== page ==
Earth Day at the library: Use less paper

Dana Ryals, Librarian

This year for Earth Day, instead of planting a tree or joining a roadside pick-up crew, why not adopt a new, earth-friendly habit? Planting trees and participating in roadside crews are certainly good ways to help the environment, but if we really want to shrink our carbon footprint, we also need to change the small, seemingly inoffensive habits of our daily lives, the things we do without thinking.

One non-earth-friendly habit that many of us share – particularly in the academic environment – is an addiction to paper.  When it comes to paper consumption, old habits die hard. Even when materials are available online, we crave the security of print.

We find an article in an online database and think it might be a useful source for a research paper, so we print it off.  We read an email, we print it off. Each individual act might seem harmless enough, but it all adds up. We consume too much paper and it is up to each of us as individuals to change that. The good news is that with a little conscious effort, we can easily slash our paper consumption, thereby saving trees and reducing waste.

Here are a few simple ways to decrease our dependence on paper.

Learn about paperless systems. Type “paperless” in the search box under the Articles tab on the library website and you’ll find close to 12,000 articles that discuss some aspect of going paperless.  This is a great, paper-free way to learn about the issues involved.

Cut back on book purchases and magazine subscriptions. Vow instead to make better use of what your libraries have to offer. If we don’t own or have online access to what you need, we can often get it for you through an interlibrary loan.

Refuse to allow junk paper to take over your life. To stop receiving ads in the mail, take a couple of minutes to call the company that sent them and ask to be removed from the mailing list.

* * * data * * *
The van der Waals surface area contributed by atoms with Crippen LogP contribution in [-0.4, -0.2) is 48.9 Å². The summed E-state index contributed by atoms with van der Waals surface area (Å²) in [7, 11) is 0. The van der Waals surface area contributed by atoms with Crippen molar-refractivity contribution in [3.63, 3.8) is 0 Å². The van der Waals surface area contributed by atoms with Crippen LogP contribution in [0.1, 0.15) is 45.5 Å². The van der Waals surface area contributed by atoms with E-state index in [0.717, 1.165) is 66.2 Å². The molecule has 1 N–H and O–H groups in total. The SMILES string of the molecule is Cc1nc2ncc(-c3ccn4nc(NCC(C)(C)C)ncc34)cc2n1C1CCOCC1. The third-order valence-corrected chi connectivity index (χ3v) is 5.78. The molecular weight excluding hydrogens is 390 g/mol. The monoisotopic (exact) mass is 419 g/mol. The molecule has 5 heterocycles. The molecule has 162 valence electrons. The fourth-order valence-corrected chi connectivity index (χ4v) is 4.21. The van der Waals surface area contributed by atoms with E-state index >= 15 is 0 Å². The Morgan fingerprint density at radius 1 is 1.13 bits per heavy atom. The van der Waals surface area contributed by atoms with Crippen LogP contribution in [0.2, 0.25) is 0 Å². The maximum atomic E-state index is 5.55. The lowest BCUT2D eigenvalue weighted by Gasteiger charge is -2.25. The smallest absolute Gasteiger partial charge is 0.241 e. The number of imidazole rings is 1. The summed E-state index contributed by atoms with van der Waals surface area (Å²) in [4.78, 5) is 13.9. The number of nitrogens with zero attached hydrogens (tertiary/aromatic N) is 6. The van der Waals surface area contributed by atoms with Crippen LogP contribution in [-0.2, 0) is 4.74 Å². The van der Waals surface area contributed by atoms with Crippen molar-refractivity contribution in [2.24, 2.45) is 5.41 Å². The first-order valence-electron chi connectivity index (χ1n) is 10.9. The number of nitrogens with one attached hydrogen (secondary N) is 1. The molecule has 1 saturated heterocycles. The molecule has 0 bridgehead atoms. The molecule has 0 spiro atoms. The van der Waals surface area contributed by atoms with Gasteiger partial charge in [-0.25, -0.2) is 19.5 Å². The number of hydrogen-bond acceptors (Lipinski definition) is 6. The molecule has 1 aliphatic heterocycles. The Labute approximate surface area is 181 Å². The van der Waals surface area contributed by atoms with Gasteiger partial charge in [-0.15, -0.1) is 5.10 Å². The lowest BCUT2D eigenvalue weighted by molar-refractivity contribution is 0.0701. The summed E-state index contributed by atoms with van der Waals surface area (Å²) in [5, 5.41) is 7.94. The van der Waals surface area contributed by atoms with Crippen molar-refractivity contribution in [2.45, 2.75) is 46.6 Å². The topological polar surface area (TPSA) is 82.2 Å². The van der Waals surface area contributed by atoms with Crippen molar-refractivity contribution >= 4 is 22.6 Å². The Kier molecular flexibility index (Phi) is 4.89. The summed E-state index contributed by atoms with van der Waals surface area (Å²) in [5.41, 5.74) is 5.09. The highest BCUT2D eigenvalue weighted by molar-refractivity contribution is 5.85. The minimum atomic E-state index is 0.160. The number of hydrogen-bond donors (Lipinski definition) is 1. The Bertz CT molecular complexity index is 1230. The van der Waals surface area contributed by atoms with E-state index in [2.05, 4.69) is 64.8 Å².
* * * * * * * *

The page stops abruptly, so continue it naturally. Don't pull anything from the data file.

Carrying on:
A quick Internet search on “Junk mail opt out” will bring up other suggestions for how to stop unwanted advertising before it becomes clutter on your counters and fills recycling centers and landfills. You can also sign up for electronic versions of many things once only available in print. From bank statements and monthly bills to magazines, greeting cards and books, so many things that once relied on paper can now be accessed electronically.

Discover new software programs and apps used to create electronic versions of paper documents. Grocery lists, meal plans, meeting minutes and calendars are just a few examples. Microsoft’s OneNote is an excellent place to start. You might  want to explore other apps such as Evernote, Microsoft SkyDrive, Google Drive, DropBox and Sketchbook Pro.

Composting nd repurposing are other green alternatives worth considering this Earth Day. You’ll find books and other materials on both these topics — 631.875 for Composting and 745.5 for Repurposing — and many other green alternatives on our library shelves. Browse the shelves, search our online catalog or check with a librarian to learn more.

Let’s decrease the demand and dependence on paper products! Go green!